One of the most common questions people ask is “why don’t women speak up or just leave?” There are many reasons but what people need to remember is that exploited women are a part of systems that are meant to break and dehumanize them (Nolot, B., 2010, 19:30-20:00). Often times traffickers take women away from everything they know and oftentimes to a place where they don’t even speak the language. A 2003 survey of sex work establishments in London found that 80% of women were non-UK nationals (McCabe, K.A. & Manian, S., 2010, 61). Filmmaker Benjamin Nolot said the only words the foreign girls in Amsterdam knew were how to give a price for sex (2010, 25:00). The language barrier would make it impossible for them to ever reach out to someone if the opportunity were presented to them. Sometimes women are hesitant to speak up because they have been tricked by traffickers who test their loyalty by putting someone in their path who pretends to want to free them (Kara, S., 2009, xiii). Other times, women do not speak up because they do not want to re-live their experiences or they even want to think of themselves as choosing this life because feigned control feels better than feeling trapped (xiv). When women try to escape the results are often devastating. One woman shared a story of another girl who attempted to escape. She was brought out to the woods, chained up, undressed, beaten, escaped, picked up, and returned (Nolot, B., 2010, 18:15-19:00).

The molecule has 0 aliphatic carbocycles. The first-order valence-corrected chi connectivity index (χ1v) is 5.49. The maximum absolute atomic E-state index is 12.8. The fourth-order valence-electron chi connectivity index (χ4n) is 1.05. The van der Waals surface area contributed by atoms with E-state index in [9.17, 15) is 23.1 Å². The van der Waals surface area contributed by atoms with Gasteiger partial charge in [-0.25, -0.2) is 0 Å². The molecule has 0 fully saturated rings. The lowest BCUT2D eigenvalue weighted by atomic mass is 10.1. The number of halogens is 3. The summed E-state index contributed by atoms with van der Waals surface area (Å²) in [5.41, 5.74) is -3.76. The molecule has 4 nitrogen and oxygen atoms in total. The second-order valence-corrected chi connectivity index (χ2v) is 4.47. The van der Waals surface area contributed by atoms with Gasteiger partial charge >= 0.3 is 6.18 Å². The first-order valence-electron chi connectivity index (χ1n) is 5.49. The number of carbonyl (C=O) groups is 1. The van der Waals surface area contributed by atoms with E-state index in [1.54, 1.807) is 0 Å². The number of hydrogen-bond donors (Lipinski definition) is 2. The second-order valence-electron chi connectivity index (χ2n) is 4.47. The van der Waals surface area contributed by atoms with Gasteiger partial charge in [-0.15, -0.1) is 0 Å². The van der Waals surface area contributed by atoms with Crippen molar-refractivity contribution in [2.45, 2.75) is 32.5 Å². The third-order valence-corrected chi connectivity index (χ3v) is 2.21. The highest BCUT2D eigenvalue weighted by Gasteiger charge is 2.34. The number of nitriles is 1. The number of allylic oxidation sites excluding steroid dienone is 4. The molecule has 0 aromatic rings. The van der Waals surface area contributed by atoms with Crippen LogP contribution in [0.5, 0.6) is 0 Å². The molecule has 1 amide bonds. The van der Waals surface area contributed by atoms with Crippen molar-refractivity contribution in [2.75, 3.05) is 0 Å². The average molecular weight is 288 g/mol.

How do individuals, churches, non-profits, and governments prevent and fight sex trafficking? First, any cultural norms of oppression or male dominance must be snuffed out. The situation in South Africa serves as a reminder that even decrease in political violence, diversified economies, and improved educational systems are not enough to combat trafficking if the cultural norms of oppression and dominance continue (McCabe, K.A. & Manian, S., 2010, 26). Second, the connection between trafficking and prostitution must be made clear. The Italian and Spanish governments have started advertising campaigns to make sure citizens understand the link between them (McCabe, K.A. & Manian, S., 2010, 88). Third, governments need to stop criminalizing victims. In places like Kuwait and Oman, victims are often punished more than traffickers because they are punished for having often crossed a border (McCabe, K.A. & Manian, S., 2010, 94). Fourth, governments need to get serious about prosecuting traffickers. Even in the U.S., only 140 traffickers were convicted in the U.S. from 2001 to 2005. It was estimated that roughly 75,000-100,000 new victims entered the States during that same period of time and if 20 victims are linked to each trafficker then this means 3,750 to 5,000 traffickers were active. With only 140 prosecutions, this means only 3-4% of traffickers were punished (Kara, S., 2009, 40). Fifth, the consequences for trafficking need to be more severe and more anti-trafficking laws need to be passed. Even in the United States the maximum sentence for human trafficking is about 10 years but the maximum sentence for distributing a kilo of heroin is life (McCabe, K.A. & Manian, S., 2010, 152). Brothels can make $12,000+ each year yet the fine for owning one some places is only $44 so the fine is only 1/291th of the potential profits (Kara, S., 2009, 40). In Italy and Thailand there are actually no fines for trafficking (40). Sixth, provisions like shelter, job opportunities, counseling, and community need to be available for victims coming out of trafficking. The U.S. has medical services, shelter, and counseling available to victims through the Department of Health and Human Services (McCabe, K.A. & Manian, S., 2010, 154). Seventh, job opportunities and education need to be made available to women where they are not currently so women are less vulnerable to trafficking. This imbalance in opportunity affects some more than others but the reality is gender inequality negatively affects many across the globe.